If you’re searching for a new job, chances are you’ve spent a lot of time on the front-end preparation. You’ve polished your résumé, researched job postings, applied and applied, attended networking events, and practiced your interviewing skills. You’re weary of the hunt and would love to just settle in to a new position.
So, when a job offer comes you’re way, you’re likely eager to snap it up, especially if the salary is in your target range.
Wait! Salaries are not always what they seem.
Even though a job offer may look enticing at first glance, there are plenty of considerations to make beyond the simple annual salary. As a financial planner, it is my job to look beyond surface-level financial impressions and dive into the details. No matter if you’re considering making a large purchase or investing in a new portfolio, it’s the nuances that can make a world of difference.
In the case of a new job, here are five things to consider beyond salary:
1. Job Location
How far is your potential new job from your home? Will your commute increase significantly? If so, will that affect your mental and emotional wellbeing? Will it cause increased wear and tear on your vehicle?
When thinking about the workplace’s location, be sure to also assess the surrounding area. Is it safe? Is it swanky (so much so that you shudder at the cost of a lunch out)?
2. Financial Benefits
Many workplaces offer retirement plans in which they will match your contributions up to a certain dollar amount. While many businesses provide 401(k) plans, some still opt for pension programs. Assess these plans carefully! How much control do you have over your retirement plan? How nimble is the plan? Are you able to customize the plan to fit your immediate needs? Are you easily able to make adjustments in the future? You may need to enlist the help of a financial advisor to really dig in and understand your company's offerings.
Another financial benefit that is often overlooked is paid time off (PTO). How many days each year does your potential employer allot? If you’re about to become a parent, do they offer maternity or paternity leave? If you have chronic health issues, is your PTO sufficient to cover the days you’ll inevitably miss?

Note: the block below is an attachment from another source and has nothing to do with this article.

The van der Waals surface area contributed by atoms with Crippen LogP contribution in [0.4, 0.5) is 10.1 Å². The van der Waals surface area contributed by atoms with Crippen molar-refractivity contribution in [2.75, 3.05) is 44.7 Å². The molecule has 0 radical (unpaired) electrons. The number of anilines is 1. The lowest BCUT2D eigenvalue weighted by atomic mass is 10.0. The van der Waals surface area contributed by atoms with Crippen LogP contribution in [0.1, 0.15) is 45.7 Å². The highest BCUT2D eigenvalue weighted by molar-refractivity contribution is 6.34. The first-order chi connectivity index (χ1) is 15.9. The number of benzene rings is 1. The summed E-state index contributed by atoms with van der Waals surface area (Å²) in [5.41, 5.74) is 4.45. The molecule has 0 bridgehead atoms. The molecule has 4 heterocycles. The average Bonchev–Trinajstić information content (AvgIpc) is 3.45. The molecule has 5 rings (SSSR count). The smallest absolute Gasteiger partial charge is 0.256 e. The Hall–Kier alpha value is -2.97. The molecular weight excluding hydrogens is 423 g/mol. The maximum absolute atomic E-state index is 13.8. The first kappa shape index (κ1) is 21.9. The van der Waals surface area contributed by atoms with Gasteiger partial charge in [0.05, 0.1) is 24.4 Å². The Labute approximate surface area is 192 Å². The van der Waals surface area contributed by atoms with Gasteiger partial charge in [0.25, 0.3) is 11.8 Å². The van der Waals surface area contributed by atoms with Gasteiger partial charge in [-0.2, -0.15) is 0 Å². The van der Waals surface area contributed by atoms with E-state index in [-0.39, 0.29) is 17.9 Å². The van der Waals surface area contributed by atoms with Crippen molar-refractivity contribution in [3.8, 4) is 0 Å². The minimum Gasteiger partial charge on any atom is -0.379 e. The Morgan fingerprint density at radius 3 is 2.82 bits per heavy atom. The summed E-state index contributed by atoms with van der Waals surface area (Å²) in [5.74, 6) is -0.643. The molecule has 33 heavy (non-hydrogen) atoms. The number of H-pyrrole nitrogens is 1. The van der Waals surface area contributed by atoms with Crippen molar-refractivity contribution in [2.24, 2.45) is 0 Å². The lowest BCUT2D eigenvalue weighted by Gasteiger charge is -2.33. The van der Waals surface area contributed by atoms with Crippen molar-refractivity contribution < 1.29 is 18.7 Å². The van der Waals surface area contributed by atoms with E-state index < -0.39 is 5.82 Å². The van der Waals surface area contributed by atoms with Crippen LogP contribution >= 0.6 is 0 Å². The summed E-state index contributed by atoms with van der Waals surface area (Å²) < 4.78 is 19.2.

If you’re applying for jobs in another region, your list of considerations grows significantly. First of all, do your research and find out what the average cost of living is in the area. If it is higher than where you’re living now, your salary should reflect that increase in cost. $45,000 per year looks a lot different if you’re living in NYC than if you’re living in Tulsa!
On the same token, take a look at the housing market in your desired area. Will you need to maintain a higher annual salary to pay for a home? Will you have to downsize? If you so, how might that affect your emotional wellbeing or relationship with your spouse?
If you’re relocating, you’ll also want to ask your potential employer whether or not they cover moving expenses. It can be pricey to move across the country, especially if you need to hire a moving truck (or several!). Not to mention, you may have to temporarily camp out in a hotel as you wait to settle in to your new home.
You’re probably already well aware of the importance of a thorough health plan with comprehensive coverage. However, have you considered other potential health benefits that might be offered through an employer? Some businesses create wellness programs which encourage healthy eating and fitness among employees. They might even provide an employee juice or smoothie bar, an in-house gym, or friendly fitness challenges. It’s a great idea to seek out companies who care about and invest in their employees’ health. This is a clear indication of the company’s values.
PTO may also fit into this area. Health-minded businesses realize that their employees need time off every once in a while in order to recoup and rejuvenate.
5. Company Culture
It’s hard to pinpoint what a company’s work culture is like until you’re immersed in it. However, there are a few ways to dig up some information about workplace culture. The website GlassDoor is meant for employees to leave reviews about their company. Read through the reviews to get a sense of how satisfied (or dissatisfied!) people are in their jobs.
You can also try paying the company a visit or two in order to gauge employee engagement. Are people communicating with one another? Do they keep their doors open or closed? Do they seem bored and standoffish? Do they greet you when you walk by? Although it’s tough to figure out company culture from the outside, you can often trust your gut on this one. Even your interviewer will give you some kind of hint into company culture! Pay attention to verbal and nonverbal clues and, ultimately, trust your instincts.
It’s great to get a healthy salary offer, but it’s not the be-all, end-all. There are numerous considerations to make when you’re thinking about accepting a job offer. Some, of course, are financial, but others have to do with your health, happiness, and general wellbeing. What factors do you consider when you’re on the job hunt?
If you'd like to discuss this subject (or other financial considerations that are tied to your job) in more depth, I'm here to talk.